Compare Junk’s fastball location to Peralta, who consistently pounds opponents up and in.

Junk’s fastball can be effective when properly utilized. Optimizing his four-seam location will be instrumental in turning him into an effective pitcher.

Many scouts cite Junk’s slider as his best secondary pitch, but he has been seemingly unable to settle on a shape for it. Here’s a sweeping breaking ball from his September 2021 cup of coffee with the Angels.

That looks like a strong slider, and the numbers back it up. It averaged 15.6 inches of horizontal movement, 6.7 inches more than the average slider thrown at a similar velocity and released at a similar distance from home plate.

Junk experimented with a dramatically different slider throughout the 2022 season. This slider was harder with later break and stricter horizontal movement than the previous iteration.

Baseball Savant

Junk eliminated a significant amount of break on his slider, both vertical and horizontal. He also sacrificed nearly 300 rpm of spin on the pitch. At first glance, it seems he intentionally made his slider worse. A likely explanation is that the Angels sought greater separation between his slider and 12-6 curveball and preferred less break late to more break early. Perhaps they were aiming for more of a cutter/slider hybrid than the slurve-like pitch that Junk previously threw.

Brooks Baseball utilizes the PITCHf/x tracking system. It includes spin-based vertical movement measurements isolated from the effects of gravity and features minor-league data from 2022. As such, it paints a more detailed picture of how Junk’s slider changed throughout the year.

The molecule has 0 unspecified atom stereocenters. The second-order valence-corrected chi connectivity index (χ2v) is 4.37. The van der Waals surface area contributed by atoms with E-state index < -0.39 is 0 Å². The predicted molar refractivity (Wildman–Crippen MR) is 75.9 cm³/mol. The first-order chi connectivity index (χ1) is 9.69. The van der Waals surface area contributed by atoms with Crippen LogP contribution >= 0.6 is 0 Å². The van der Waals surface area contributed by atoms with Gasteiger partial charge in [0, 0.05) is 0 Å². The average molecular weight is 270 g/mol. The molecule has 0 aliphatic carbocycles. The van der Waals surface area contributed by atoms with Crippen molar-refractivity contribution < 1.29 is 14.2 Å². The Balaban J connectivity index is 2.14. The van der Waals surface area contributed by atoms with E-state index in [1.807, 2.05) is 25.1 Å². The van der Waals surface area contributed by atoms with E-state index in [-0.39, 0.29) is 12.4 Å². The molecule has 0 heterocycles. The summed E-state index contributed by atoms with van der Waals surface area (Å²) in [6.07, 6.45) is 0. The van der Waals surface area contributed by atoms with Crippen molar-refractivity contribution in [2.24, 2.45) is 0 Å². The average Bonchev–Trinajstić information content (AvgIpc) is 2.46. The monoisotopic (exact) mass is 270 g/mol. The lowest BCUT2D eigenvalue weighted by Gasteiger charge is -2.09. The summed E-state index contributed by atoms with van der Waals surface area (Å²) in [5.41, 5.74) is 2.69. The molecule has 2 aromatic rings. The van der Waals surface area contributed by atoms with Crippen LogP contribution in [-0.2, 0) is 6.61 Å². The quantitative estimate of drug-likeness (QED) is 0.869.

Junk’s slider averaged -0.61 inches of vertical movement during the season’s first month, meaning it dropped less than his 2021 slider, which averaged -1.11 inches in his big-league debut. As the year progressed, Junk continued to lose vertical break on his slider, a trend that peaked in July. He regained some of that drop over the season’s final two months.

There are a number of explanations for the inconsistency. Perhaps Junk was trying to reshape his slider during the middle of the season, lacked consistency with his release, or has multiple versions of his slider that pitch tracking systems do not clearly distinguish. It may be a combination of all three. In any case, there is circumstantial evidence that Junk is still working to figure out the best version of his slider.

In addition to experimenting with its shape, Junk has yet to find how the slider best fits in his pitch mix. As the season progressed, he leaned heavily on it to the point that it became his primary pitch during the second half.

Whether this is the best way for Junk to allocate his pitch usage is debatable. Both his fastball and curveball ceded time to the slider in the second half, but he could generate more whiffs by pairing high fastballs with curveballs more frequently.

Junk’s 2022 season points to a pitcher who is continuously tweaking his arsenal or, at the very least, struggling to use it properly. A move to an organization that has excelled at pitching development in recent years could provide him with the answers he needs. By optimizing his fastball location, settling on a shape for his slider and refining his pitch mix, Junk can take a step forward and establish himself at the game’s highest level.